JERUSALEM — Israelis and their leaders mourned Tuesday alongside the grieving families of four Jewish men killed by a gunman at a kosher supermarket in Paris last week and buried at an emotional funeral here.
Relatives of the victims spoke briefly at the service, in a mixture of French, English and Hebrew, and lighted candles in memory of their loved ones. An uncle called his nephew an angel; a wife said her husband was perfect; a son remembered that his father always wanted to live in Israel.
“He’s here now,” the son said.
“This is not how we wanted to welcome you to Israel,” Israeli President Reuven Rivlin said at the funeral, his voice shaking. “We wanted you alive, we wanted for you life. At moments such as these, I stand before you, brokenhearted, shaken and in pain, and with me stands and cries an entire nation.”
The killings of Yohan Cohen, 20; Yoav Hattab, 21; Philippe Braham, 45; and François-Michel Saada, 64, on Friday at the Hyper Cacher market in Paris by an Islamist militant shook France’s half-million-strong Jewish community, the largest in Europe.
It also deeply moved Israelis, and several thousand of them came to the hillside cemetery on the outskirts of Jerusalem where rows of white stone markers met a clear blue sky after a week of rain and snow.
A few mourners held signs with photographs of the victims and the words “Je suis mort parce que juif,” meaning “I died because I am Jewish.”
The four men did not know one another — they were in the same kosher grocery store on a Friday afternoon before the start of the Sabbath — but are now united in death.
They were killed in a hostage standoff at the store, on Paris’s eastern edge, during a three-day wave of attacks by gunmen claiming allegiance to al-Qaeda and the Islamic State. They were among 17 people killed in the back-to-back attacks, including 12 at the satirical newspaper Charlie Hebdo.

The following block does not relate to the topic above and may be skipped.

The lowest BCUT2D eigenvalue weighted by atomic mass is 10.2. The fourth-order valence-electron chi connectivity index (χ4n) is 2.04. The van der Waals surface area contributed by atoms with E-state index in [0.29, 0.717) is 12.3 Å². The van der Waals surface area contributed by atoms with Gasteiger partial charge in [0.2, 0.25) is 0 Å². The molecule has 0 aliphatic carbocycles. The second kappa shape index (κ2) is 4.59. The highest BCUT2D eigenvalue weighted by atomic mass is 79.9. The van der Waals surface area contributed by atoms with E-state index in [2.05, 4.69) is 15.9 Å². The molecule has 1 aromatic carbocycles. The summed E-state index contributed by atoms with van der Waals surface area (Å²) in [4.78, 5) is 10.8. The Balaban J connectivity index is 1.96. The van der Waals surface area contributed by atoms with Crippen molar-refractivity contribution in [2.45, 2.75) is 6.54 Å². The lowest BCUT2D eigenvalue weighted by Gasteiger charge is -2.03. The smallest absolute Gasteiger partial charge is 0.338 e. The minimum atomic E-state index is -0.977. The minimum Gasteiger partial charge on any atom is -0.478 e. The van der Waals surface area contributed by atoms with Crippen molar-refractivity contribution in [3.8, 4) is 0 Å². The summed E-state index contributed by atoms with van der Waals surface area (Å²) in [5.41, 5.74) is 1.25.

At the funeral, Braham’s wife, Valerie, spoke softly in a mixture of French and Hebrew over her husband’s body, which was wrapped in a Jewish prayer shawl, as is customary.
“My darling, the love of my life,” she said. “You were perfect. You were someone who always put others first. You were an amazing husband and a father who loved his children and lived for them.”
She added, “I just can’t believe that this has happened.”
Representing the French government, Energy Minister Ségolène Royal told mourners: “The four people were killed because they were Jews. Your pain is our pain, your pain is the pain of France, and we are crying with you. France is suffering just like you.”
Royal promised, “There is no room for anti-Semitism in France — that was the message of millions of people who marched in France on Sunday.” She added, “France is proud to hold the largest population of Jews in Europe.”
Royal said the four victims would be posthumously awarded France’s Legion of Honor.
Over the weekend, the killings prompted calls from Israeli Prime Minister Benjamin Netanyahu for European Jews — and, in particular, French Jews — to immigrate to Israel in the face of rising anti-Semitism, comments that some in France deemed divisive.
In an interview with the Atlantic monthly last week, French Prime Minister Manuel Valls said that if 100,000 French Jews left his country — one-fifth of France’s Jewish population — “France will no longer be France. The French Republic will be judged a failure.”
Last year, 7,000 French Jews moved to Israel, official Israeli figures show, and the country already has a sizable French population. The figure is now forecast to double this year.
At the funeral, Netanyahu said world leaders he met Sunday in Paris understood, “or at least are beginning to understand, that the terrorism of radical Islam is a real and tangible threat to peace and the world in which we live.”
The families of the four men, who were not Israeli citizens, asked that they be buried in Israel, in one of its largest cemeteries, Har Hamenuchot, a mile from parliament.
It is not unusual for Jews who have lived outside Israel their entire lives to ask to be buried here, but some family members of the slain men expressed fears that if they were buried in France, their graves could be desecrated, news reports said.
“Jews in France are scared,” said Marc Buchwald, a close family friend of Saada, who was a retired pension fund manager. “People are thinking about leaving.”
Buchwald, who traveled to Israel from Paris overnight with the family, said his friend’s widow will probably move to Israel now.
“She has nothing left in Paris,” he said.
Pascale Mimouni, a relative of Philippe Braham, who worked as a computer engineer, said the family was in shock.
“Their whole life has changed,” she said. “But it is also a concern for the whole world.”
Nathan Levi, who attended the funeral, said he had met Hattab two weeks ago when the 21-year-old Tunisian, who was studying in Paris, came on an organized trip to Israel.
“He was madly in love with Israel,” Levi said. “He planned to move to Israel when he completed his studies. And now he is gone. But he is here, too.”
Daniela Deane in London contributed to this report.